Though much is made of the mysterious appearances and deaths associated with the Weeping Mothers, far more common are minor uncanny happenings. Things change around a weeping mother, the contents of a room may be moved, items that are broken repaired and those that are whole sundered. These things never happen while a Weeping Mother is being observed, at least no one has ever told a reliable story of seeing these things happen. The Weeping Mothers themselves are usually stationary, resting in a single spot for years or centuries before suddenly dissapearing, though there are a few cases where a weeping mother has slowly moved through an area, relocating by a few inches at a time , again, never while anyone is watching. Sometimes these events happen while people are present, though never while they are paying attention to the statue. Some believe that the Weeping Mothers do move while being watched, only to slay those who have seen them.

No divinations seem to work on a Weeping Mother. They detect as regular, non-magical stone, and the gods themselves remain quiet as to their nature and purpose. No wards, spells, or fetishes have been proven to keep a Weeping Mother out of an area or locked in that area.

There are several cults devoted to the Weeping Mothers, each believing something different about the Statues. Those cults which believe in the Divinity of the Weeping Mothers often have priests who are granted spells by the object of their faith. No one, save the cultists of the Weeping Mothers, is sure that the magic is granted by the Mothers or by some other entity. The domains associated with the weeping mothers vary with the tenants of the particular cult.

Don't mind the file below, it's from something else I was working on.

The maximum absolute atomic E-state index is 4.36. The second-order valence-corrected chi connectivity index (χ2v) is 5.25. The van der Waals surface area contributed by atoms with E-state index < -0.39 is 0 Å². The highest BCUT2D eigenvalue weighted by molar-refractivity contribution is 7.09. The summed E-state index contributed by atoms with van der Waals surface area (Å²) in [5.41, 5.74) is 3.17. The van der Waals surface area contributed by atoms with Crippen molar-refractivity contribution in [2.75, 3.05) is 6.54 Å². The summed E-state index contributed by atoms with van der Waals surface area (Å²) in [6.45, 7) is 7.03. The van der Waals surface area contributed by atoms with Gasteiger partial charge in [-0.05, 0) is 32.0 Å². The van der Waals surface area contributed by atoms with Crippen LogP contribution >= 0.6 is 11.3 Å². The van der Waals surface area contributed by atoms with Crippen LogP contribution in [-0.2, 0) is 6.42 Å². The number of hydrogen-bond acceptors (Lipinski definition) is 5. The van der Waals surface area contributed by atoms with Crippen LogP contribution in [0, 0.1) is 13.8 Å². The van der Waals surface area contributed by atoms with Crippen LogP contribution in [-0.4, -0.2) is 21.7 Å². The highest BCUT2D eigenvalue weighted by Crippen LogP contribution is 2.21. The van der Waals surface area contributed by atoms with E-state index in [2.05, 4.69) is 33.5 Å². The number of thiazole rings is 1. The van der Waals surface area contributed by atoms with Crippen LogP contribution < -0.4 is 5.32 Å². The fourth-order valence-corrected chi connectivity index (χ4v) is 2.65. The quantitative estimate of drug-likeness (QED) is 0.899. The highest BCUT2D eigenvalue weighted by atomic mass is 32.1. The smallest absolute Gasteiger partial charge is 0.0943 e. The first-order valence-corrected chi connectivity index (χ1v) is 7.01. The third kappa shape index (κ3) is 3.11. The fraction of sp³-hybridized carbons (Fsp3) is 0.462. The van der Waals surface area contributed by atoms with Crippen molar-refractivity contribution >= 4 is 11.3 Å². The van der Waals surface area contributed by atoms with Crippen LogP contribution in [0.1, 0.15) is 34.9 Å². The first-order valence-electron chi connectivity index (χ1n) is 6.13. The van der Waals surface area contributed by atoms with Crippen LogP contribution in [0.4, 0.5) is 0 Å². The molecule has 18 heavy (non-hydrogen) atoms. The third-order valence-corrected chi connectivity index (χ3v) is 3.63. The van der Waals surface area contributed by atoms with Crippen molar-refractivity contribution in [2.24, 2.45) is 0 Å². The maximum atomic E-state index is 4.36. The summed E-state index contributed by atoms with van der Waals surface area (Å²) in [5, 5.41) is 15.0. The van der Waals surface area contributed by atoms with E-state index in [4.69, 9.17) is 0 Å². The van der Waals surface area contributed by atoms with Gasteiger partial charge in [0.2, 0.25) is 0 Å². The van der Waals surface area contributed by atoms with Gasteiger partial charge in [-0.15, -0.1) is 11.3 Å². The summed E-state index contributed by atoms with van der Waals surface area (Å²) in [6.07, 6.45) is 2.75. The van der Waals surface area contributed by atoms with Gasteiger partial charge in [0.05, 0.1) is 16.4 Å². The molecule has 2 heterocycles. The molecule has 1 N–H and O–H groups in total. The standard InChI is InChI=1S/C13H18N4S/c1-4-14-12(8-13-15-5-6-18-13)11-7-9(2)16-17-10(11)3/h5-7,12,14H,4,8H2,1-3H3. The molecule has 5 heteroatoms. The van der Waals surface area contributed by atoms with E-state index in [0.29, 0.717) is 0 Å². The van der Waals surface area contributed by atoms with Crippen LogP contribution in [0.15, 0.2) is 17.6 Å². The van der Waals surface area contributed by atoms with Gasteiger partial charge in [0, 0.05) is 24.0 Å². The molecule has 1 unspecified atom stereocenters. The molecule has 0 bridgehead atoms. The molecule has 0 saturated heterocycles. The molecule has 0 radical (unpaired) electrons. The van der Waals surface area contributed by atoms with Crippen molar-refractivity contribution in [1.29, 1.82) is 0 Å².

Introduction to the Gods of Na Essad

Though the followers of nearly any god or primordial power throughout the multiverse have at one time or another been stranded in Na Essad, the majority of the people of the cavern worship one of the trapped gods. The gods of Na Essad come in four broad categories: The trapped gods, deities from outside of Na Essad. They seldom last long there. Either they act too overtly and are ensnared by the cavern, locked up eternally, or they become desperate and surrender their godhood so that they might die a mortal’s death and have a chance to pass back into the multiverse. Dozens of gods and primordials have tried this, it is unknown how many have succeeded. The Ascended are gods and primordials who attained divinity while living in Na Essad. It doesn’t happen often, but they do tend to be better at avoiding the attention of the demiplane. Most of the gods with significant followings in Na Essad are Ascended. The third tier is Aspects. Aspects are powerful mortal followers of a deity who, upon death, were offered a chance to house a fragment of the deity’s power and act as a channel of awareness. They lack the full divinity that triggers the traps of Na Essad, but they speak for their gods, and when they die, they are drawn through the realm of death to report on what is happening in the demiplane. Aspects often seem to be normal people until they are called upon to do exceptional deeds. Often, an aspect is revealed when their mortal guise is struck down. The fourth sort of object of worship is trapped supernatural creatures. Powerful demons, unattached angels, a few trapped fey, and other sorts of powerful creatures that can grant their followers boons. The worship of mortals empowers them, and in response they can gain the abilities to grant the same sorts of boons as a deity.